Recently scientists all over the world have presented many models describing a collision of the Earth with an asteroid or a comet. All of us can imagine the consequences of such a collision. That is a powerful impact wave, a huge tsunami from the body falling into the ocean and the so-called “impact” winter and “firey” rain consisting of material from the Earth’s crust blasted to the edge of the atmosphere with a subsequent rain of meteors back to the Earth. All these scenarios are possible with the falling of a large body similar to that which possibly killed off the dinosaurs at the Cretaceous-Tertiary boundary (the so-called K-T Event).
Is this all we can expect from such a catastrophic scenario? Or do we need to prepare for something more? As studies by the American scientists of the Planetary Science Institute (PSI) have shown, one more biosphere-destroying event will be the destruction of the planet’s ozone layer. The group, under the direction of Elizabeth Pierazzo, generated two models describing the fall of asteroids 500 and 1000 meters in diameter into the ocean (depth of 4000 meters). From their analysis of the data the scientists came to some conclusions about the catastrophic consequences of the ejection of huge quantities of hot water vapor into the atmosphere. After the water vapor, the liberation of huge volumes of chlorides and bromides will continue the process of destroying the ozone layer. As a result of these events, there will be a global exhaustion of the ozone layer, and Earth life will be defenseless for years.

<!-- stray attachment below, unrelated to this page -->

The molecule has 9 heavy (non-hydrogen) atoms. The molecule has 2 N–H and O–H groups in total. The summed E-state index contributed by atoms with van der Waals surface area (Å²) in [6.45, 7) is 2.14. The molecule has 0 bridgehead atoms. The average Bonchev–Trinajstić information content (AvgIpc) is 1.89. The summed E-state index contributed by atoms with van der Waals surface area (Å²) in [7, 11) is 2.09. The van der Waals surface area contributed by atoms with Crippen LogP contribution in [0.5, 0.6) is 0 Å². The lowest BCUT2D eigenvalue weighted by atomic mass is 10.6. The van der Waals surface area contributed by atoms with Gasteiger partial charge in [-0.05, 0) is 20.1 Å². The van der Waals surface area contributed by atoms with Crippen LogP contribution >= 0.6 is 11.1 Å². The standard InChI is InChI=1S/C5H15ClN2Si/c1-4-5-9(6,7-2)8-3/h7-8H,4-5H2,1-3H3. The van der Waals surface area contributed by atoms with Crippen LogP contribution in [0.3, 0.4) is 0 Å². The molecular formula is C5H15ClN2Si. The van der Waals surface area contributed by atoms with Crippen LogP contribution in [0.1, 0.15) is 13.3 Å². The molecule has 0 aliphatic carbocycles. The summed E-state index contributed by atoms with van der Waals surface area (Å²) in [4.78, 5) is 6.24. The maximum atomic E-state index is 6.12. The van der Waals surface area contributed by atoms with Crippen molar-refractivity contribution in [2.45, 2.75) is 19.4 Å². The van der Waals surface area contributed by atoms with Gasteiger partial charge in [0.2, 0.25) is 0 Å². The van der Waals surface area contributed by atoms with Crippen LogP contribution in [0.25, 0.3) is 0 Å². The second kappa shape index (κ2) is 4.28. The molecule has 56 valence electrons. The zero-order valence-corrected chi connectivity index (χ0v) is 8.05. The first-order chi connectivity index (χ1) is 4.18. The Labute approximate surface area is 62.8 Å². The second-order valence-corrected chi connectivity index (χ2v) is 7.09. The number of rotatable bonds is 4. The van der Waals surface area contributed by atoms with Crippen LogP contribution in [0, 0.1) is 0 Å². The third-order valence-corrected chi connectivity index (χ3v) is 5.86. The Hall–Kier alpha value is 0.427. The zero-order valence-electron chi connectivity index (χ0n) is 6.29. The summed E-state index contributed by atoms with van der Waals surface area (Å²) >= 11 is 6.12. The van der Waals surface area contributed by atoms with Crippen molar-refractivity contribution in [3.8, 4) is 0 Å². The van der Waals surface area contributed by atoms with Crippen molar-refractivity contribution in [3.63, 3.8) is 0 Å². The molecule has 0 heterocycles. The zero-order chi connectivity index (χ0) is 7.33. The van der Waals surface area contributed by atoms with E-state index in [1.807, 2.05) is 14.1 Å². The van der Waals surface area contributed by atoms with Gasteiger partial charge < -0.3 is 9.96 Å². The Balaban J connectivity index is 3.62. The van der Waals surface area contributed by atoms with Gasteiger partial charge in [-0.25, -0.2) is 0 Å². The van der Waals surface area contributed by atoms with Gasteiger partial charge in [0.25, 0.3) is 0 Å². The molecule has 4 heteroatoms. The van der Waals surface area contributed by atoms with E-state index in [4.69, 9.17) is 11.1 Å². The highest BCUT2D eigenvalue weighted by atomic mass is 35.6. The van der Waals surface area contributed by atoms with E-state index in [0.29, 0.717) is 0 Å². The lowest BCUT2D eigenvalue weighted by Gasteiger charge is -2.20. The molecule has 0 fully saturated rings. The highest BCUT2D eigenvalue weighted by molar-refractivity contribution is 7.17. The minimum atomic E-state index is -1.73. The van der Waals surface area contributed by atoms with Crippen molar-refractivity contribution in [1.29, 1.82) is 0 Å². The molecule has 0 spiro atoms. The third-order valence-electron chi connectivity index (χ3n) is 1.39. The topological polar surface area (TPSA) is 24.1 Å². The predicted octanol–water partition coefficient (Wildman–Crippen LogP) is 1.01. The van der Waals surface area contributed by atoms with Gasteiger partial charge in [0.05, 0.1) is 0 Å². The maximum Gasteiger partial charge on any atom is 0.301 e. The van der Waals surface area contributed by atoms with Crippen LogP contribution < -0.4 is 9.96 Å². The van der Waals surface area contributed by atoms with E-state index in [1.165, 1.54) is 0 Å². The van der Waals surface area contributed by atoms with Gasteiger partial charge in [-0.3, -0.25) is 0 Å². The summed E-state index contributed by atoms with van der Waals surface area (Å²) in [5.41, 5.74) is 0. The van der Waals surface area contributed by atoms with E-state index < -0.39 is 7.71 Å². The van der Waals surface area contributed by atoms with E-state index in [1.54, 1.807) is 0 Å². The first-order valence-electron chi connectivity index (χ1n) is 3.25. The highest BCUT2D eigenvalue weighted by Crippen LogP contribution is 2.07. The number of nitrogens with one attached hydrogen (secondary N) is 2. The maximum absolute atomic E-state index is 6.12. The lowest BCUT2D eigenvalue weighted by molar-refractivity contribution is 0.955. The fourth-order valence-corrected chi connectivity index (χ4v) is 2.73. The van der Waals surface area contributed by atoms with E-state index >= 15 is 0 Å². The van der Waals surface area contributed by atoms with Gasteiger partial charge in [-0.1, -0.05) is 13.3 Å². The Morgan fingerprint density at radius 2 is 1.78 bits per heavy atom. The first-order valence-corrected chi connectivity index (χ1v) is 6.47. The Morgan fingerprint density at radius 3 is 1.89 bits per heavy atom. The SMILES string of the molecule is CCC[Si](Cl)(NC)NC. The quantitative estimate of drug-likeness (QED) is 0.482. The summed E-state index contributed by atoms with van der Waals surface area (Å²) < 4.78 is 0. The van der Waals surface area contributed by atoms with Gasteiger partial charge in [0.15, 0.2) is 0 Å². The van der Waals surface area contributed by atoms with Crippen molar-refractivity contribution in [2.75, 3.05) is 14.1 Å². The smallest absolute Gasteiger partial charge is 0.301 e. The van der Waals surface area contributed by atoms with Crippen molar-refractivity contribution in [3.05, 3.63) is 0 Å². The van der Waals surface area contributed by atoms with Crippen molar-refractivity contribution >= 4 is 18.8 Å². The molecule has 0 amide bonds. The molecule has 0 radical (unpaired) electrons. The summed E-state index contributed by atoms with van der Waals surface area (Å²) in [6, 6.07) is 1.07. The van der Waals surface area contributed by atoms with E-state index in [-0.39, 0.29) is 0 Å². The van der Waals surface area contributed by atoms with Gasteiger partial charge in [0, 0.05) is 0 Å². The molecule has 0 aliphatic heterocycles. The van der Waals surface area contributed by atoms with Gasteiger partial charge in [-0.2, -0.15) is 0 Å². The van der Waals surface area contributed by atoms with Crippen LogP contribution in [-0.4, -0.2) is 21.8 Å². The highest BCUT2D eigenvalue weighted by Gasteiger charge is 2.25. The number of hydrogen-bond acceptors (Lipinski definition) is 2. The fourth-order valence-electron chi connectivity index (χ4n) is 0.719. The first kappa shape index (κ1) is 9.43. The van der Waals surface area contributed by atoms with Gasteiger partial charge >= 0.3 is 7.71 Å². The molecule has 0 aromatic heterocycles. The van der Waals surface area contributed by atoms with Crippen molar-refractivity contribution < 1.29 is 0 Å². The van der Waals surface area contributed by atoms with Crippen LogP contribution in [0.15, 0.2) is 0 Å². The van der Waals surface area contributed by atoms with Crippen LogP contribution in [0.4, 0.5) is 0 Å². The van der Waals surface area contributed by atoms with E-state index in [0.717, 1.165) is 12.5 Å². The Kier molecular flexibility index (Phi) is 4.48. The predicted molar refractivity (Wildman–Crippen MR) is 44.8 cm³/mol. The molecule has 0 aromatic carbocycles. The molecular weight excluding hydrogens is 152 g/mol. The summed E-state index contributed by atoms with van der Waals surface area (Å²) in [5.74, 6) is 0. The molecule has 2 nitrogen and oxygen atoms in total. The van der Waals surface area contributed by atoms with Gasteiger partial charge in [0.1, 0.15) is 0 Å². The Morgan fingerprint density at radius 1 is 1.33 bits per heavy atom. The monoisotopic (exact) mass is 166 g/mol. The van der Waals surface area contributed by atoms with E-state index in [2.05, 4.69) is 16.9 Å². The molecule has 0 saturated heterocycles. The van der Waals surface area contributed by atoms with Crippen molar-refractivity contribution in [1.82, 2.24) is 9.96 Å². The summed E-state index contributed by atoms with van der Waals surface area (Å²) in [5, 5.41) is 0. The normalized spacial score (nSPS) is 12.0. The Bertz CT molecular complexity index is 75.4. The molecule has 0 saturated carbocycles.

The UVI (ultraviolet index) may be over 20 for several months after Earth is hit by a 500 meter asteroid. A reading of 10 is dangerous to humans, and 20 is the maximum value ever recorded on Earth. Under such radiation, a person can get burned even after only five minutes in the sun. Even more serious are the facts associated with the impact of a kilometer-sized asteroid. The brightness of the ultraviolet radiation will reach a huge value – 56! A person without protection in the open sunlight would literally burn up. The ultraviolet intensity would gradually decrease, but over the course of two years its level would remain over 20.
During this time most of the plant and animal life on Earth would perish; in countries where there are not huge reserves of foodstuffs, hunger would become a problem. All this is without calculating in the catastrophe which a huge tsunami would cause.
All these data are not to scare the people of the Earth, but, instead, they have the purpose of bringing understanding of what we must be prepared for, if we want to preserve our civilization at our modern level of development, and not plunge it into chaos because we couldn’t take a hit from space.
COMMENTARY: In a blog post dated June 25, 2011, I told you about near Earth object 2005 YU55, an astroid that is scheduled to come very close to Earth on November 8, 2011. If it stays on its projected course, 2005 YU55 will pass between the Earth and the Moon. That's close and scary.
Discovered December 28, 2005 by Robert McMillan of the Spacewatch Program near Tucson Arizona, the asteroid has been previously observed by Mike Nolan, Ellen Howell and colleagues with the Arecibo radar on April 19-21, 2010 and shown to be a very dark, nearly spherical object 400 meters in diameter. Because of its approximate 20-hour rotation period, ideal radar observations should include tracks that are 8 hours or longer on multiple dates at Goldstone (November 3-11) and when the object enters Arecibo's observing window on November 8th.